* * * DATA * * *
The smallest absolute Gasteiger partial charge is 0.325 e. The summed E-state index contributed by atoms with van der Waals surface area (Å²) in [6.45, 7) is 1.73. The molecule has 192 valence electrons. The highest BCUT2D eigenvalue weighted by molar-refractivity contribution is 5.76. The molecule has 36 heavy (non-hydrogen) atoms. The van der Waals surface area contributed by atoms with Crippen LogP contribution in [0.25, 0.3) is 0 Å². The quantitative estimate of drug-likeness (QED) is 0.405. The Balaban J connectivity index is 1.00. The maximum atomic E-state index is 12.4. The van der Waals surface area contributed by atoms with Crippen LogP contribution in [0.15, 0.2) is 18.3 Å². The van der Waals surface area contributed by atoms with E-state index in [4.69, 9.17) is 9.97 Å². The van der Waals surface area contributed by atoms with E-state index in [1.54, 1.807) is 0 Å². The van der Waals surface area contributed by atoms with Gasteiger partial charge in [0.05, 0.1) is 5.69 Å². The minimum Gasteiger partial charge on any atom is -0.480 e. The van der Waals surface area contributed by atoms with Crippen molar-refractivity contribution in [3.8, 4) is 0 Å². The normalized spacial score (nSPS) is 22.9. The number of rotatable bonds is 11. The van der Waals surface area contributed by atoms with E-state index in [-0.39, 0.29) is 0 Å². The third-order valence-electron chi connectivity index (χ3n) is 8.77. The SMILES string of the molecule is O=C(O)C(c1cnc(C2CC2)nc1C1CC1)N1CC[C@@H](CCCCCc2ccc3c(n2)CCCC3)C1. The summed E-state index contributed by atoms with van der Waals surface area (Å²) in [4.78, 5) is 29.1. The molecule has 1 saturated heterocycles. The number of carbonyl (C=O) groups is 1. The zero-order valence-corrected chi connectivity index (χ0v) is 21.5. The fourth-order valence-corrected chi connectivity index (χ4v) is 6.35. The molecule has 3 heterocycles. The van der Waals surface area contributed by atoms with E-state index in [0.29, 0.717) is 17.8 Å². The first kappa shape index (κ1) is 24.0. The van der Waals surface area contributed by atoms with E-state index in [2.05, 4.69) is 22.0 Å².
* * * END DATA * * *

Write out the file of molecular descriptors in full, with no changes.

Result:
The smallest absolute Gasteiger partial charge is 0.325 e. The summed E-state index contributed by atoms with van der Waals surface area (Å²) in [6.45, 7) is 1.73. The molecule has 192 valence electrons. The highest BCUT2D eigenvalue weighted by molar-refractivity contribution is 5.76. The molecule has 36 heavy (non-hydrogen) atoms. The van der Waals surface area contributed by atoms with Crippen LogP contribution in [0.25, 0.3) is 0 Å². The quantitative estimate of drug-likeness (QED) is 0.405. The Balaban J connectivity index is 1.00. The maximum atomic E-state index is 12.4. The van der Waals surface area contributed by atoms with Crippen LogP contribution in [0.15, 0.2) is 18.3 Å². The van der Waals surface area contributed by atoms with E-state index in [4.69, 9.17) is 9.97 Å². The van der Waals surface area contributed by atoms with E-state index in [1.54, 1.807) is 0 Å². The van der Waals surface area contributed by atoms with Gasteiger partial charge in [0.05, 0.1) is 5.69 Å². The minimum Gasteiger partial charge on any atom is -0.480 e. The van der Waals surface area contributed by atoms with Crippen molar-refractivity contribution in [3.8, 4) is 0 Å². The normalized spacial score (nSPS) is 22.9. The number of rotatable bonds is 11. The van der Waals surface area contributed by atoms with E-state index in [-0.39, 0.29) is 0 Å². The third-order valence-electron chi connectivity index (χ3n) is 8.77. The SMILES string of the molecule is O=C(O)C(c1cnc(C2CC2)nc1C1CC1)N1CC[C@@H](CCCCCc2ccc3c(n2)CCCC3)C1. The summed E-state index contributed by atoms with van der Waals surface area (Å²) in [4.78, 5) is 29.1. The molecule has 1 saturated heterocycles. The number of carbonyl (C=O) groups is 1. The zero-order valence-corrected chi connectivity index (χ0v) is 21.5. The fourth-order valence-corrected chi connectivity index (χ4v) is 6.35. The molecule has 3 heterocycles. The van der Waals surface area contributed by atoms with E-state index in [0.29, 0.717) is 17.8 Å². The first kappa shape index (κ1) is 24.0. The van der Waals surface area contributed by atoms with E-state index in [2.05, 4.69) is 22.0 Å².